Information Regarding Deferred Action for Childhood Arrivals (DACA)

The Supreme Court took no action on January 22, 2019 on the government’s request to review the DACA decisions that have been previously issued. The court’s inaction almost certainly means it will not hear the administration’s challenge in its current term, which ends in June.

The justices’ next private conference to consider petitions seeking review is scheduled for February 15, 2019. Even were they to agree to hear the case then, it would not be argued until after the next term starts in October and a decision sometime in early 2020 depending on when the case is heard.

We recommend that students renew their DACA status in a timely manner, preferably before October 2019.



We encourage all eligible DACA recipients to consult with an attorney or file a renewal application as soon as possible

USCIS has been accepting renewal applications that are filed more than 150 days before expiration. However, DACA grants are issued from the date of approval, so one result of filing early could be that the recipient does not benefit from a full two-year extension.

The government is not accepting or reviewing applications for Advance Parole. That means we strongly urge you to not attempt travel outside the United States.

If you are not currently a DACA recipient

You are not eligible to apply for DACA.

Through administrative relief, DACA was established on June 15, 2012, to provide protection to qualifying individuals who entered the United States as children. Deferred action means to defer removal or deportation of these individuals from the United States. Mainly, qualifying individuals will be granted protection from deportation for two years, subject to renewal, and be eligible for a work permit.

Individuals may be eligible for DACA if they meet the following requirements:

  • They were in the United States before turning 16 years old;
  • They were under 31 years old as of June 15, 2012;
  • They were physically present on June 15, 2012, and on the day that they submit their application;
  • They have continuously lived in the United States from June 15, 2007, until the present;
  • They entered the United States without documents before June 15, 2012, or their lawful immigration status expired before June 15, 2012;
  • They are currently enrolled in school, have graduated from high school, have obtained a high school equivalency certificate (GED) or have been honorably discharged from the United States Coast Guard or Armed Forces; and
  • They have not been convicted of a felony, certain significant misdemeanors, or three other misdemeanors.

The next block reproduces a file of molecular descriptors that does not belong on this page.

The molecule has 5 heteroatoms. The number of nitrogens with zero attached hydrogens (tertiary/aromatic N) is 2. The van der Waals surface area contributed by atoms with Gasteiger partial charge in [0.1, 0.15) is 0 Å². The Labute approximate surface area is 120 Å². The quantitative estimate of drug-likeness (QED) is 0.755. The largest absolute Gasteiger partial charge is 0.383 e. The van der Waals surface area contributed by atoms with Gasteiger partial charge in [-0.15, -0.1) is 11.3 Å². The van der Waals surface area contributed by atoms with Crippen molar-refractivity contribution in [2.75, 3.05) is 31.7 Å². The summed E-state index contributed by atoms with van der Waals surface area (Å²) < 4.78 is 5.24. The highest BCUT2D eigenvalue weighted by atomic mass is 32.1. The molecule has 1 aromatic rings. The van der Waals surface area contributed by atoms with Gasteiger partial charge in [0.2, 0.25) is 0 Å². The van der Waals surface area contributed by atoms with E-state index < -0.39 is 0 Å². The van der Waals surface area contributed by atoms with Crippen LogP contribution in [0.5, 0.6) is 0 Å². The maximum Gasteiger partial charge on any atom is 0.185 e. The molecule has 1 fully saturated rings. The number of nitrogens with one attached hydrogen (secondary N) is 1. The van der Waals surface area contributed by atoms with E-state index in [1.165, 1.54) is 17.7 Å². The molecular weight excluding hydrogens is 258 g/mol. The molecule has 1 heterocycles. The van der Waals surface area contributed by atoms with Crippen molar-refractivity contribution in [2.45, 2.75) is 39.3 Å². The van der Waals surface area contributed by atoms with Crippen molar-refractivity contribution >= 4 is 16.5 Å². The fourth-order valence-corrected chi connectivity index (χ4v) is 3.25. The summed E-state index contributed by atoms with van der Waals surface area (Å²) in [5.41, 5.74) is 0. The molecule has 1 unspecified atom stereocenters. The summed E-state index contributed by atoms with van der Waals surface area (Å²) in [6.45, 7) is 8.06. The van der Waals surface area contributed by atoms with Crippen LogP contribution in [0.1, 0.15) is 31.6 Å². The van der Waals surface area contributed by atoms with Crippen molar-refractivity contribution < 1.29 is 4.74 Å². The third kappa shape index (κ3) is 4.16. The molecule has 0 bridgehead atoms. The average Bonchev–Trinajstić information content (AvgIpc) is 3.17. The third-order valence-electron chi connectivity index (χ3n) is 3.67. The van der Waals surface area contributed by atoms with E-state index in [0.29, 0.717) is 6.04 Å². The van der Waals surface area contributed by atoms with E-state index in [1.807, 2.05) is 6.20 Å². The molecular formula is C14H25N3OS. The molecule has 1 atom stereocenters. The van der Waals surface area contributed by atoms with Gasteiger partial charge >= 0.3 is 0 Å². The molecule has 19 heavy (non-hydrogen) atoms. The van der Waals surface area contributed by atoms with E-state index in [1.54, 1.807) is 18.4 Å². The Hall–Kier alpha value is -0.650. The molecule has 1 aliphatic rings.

DACA does not provide a path to citizenship. The federal DREAM Act, which would help create a path to citizenship for individuals who meet certain requirements similar to DACA, has not passed even after being put up for a vote several times since its inception. You should consult with an attorney if you have had any contact with law enforcement or immigration authorities.

For Educators

Stress Rrelated to Immigration Status: A Brief Guide for Schools

Teaching Tolerance

Why Universities Must Continue To Fight for DACA and Their Undocumented Students

Black, Undocumented and Fighting To Survive

For DACA Recipients

Memorandum on Rescission of Deferred Action for Childhood Arrival (DACA)

Frequently Asked Questions: Rescission of Deferred Action for Childhood Arrivals (DACA)

What Do I Need To Know about the End of DACA?

American Immigration Lawyers Association (AILA) – Indiana Chapter Members Offering Pro Bono or Low Cost Services for DACA Students at Indiana University and Community-Based Organizations

Immigrant Legal Resource Center

Indiana Undocumented Youth Alliance

Greater Lafayette Immigrant Allies

Information Regarding DACA

My (Un)documented Life

Provides up-to-date Information and Resources for Undocumented Immigrants.

Lafayette Urban Ministry in Lafayette, IN

Provides Immigration Clinic.

Immigrant Welcome Center in Indianapolis, IN

The Immigrant Welcome Center empowers immigrants by connecting them to the people, places, and resources that enable them to build successful lives and enrich our community.

Office of the Indiana Attorney General

The Office of the Indiana Attorney General helps protect the rights, freedoms and safety you enjoy as a citizen of the Hoosier state. Attorney General Curtis T. Hill Jr. and his staff are dedicated to meeting the state's legal needs as well as the needs and interests of its citizens.

Indiana Legal Servces Inc.

Indiana Legal Services Inc. (ILS) is a nonprofit law firm that provides free civil legal assistance to eligible low-income people throughout the state of Indiana. ILS helps clients who are faced with legal problems that harm their ability to have such basics as food, shelter, income, medical care or personal safety. Most of the cases ILS handles are cases such as family law where there is domestic violence, housing, consumer law, access to health care, and access to government benefits. ILS does not handle any criminal matters.

Scholarships A-Z